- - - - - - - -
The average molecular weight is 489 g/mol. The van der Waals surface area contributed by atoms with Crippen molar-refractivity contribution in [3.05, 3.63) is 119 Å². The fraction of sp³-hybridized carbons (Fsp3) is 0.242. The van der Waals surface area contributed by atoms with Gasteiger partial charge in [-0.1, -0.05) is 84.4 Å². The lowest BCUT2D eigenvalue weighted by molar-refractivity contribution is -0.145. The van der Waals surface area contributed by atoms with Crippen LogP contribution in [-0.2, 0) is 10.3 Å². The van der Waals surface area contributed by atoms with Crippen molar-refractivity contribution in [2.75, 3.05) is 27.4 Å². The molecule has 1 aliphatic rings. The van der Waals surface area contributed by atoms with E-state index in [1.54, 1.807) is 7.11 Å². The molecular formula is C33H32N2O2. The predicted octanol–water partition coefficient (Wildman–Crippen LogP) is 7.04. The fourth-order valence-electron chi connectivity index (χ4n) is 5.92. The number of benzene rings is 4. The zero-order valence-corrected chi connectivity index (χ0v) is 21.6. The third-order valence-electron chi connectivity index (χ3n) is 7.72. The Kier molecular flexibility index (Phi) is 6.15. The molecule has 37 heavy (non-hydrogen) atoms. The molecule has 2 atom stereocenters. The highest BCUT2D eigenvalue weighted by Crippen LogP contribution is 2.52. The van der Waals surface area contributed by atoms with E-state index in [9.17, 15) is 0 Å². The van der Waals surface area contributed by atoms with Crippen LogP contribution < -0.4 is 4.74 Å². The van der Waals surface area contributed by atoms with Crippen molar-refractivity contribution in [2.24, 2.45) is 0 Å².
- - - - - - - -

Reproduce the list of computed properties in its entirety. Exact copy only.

The average molecular weight is 489 g/mol. The van der Waals surface area contributed by atoms with Crippen molar-refractivity contribution in [3.05, 3.63) is 119 Å². The fraction of sp³-hybridized carbons (Fsp3) is 0.242. The van der Waals surface area contributed by atoms with Gasteiger partial charge in [-0.1, -0.05) is 84.4 Å². The lowest BCUT2D eigenvalue weighted by molar-refractivity contribution is -0.145. The van der Waals surface area contributed by atoms with Crippen LogP contribution in [-0.2, 0) is 10.3 Å². The van der Waals surface area contributed by atoms with Crippen molar-refractivity contribution in [2.75, 3.05) is 27.4 Å². The molecule has 1 aliphatic rings. The van der Waals surface area contributed by atoms with E-state index in [1.54, 1.807) is 7.11 Å². The molecular formula is C33H32N2O2. The predicted octanol–water partition coefficient (Wildman–Crippen LogP) is 7.04. The fourth-order valence-electron chi connectivity index (χ4n) is 5.92. The number of benzene rings is 4. The zero-order valence-corrected chi connectivity index (χ0v) is 21.6. The third-order valence-electron chi connectivity index (χ3n) is 7.72. The Kier molecular flexibility index (Phi) is 6.15. The molecule has 37 heavy (non-hydrogen) atoms. The molecule has 2 atom stereocenters. The highest BCUT2D eigenvalue weighted by Crippen LogP contribution is 2.52. The van der Waals surface area contributed by atoms with E-state index in [9.17, 15) is 0 Å². The van der Waals surface area contributed by atoms with Crippen LogP contribution < -0.4 is 4.74 Å². The van der Waals surface area contributed by atoms with Crippen molar-refractivity contribution in [2.24, 2.45) is 0 Å².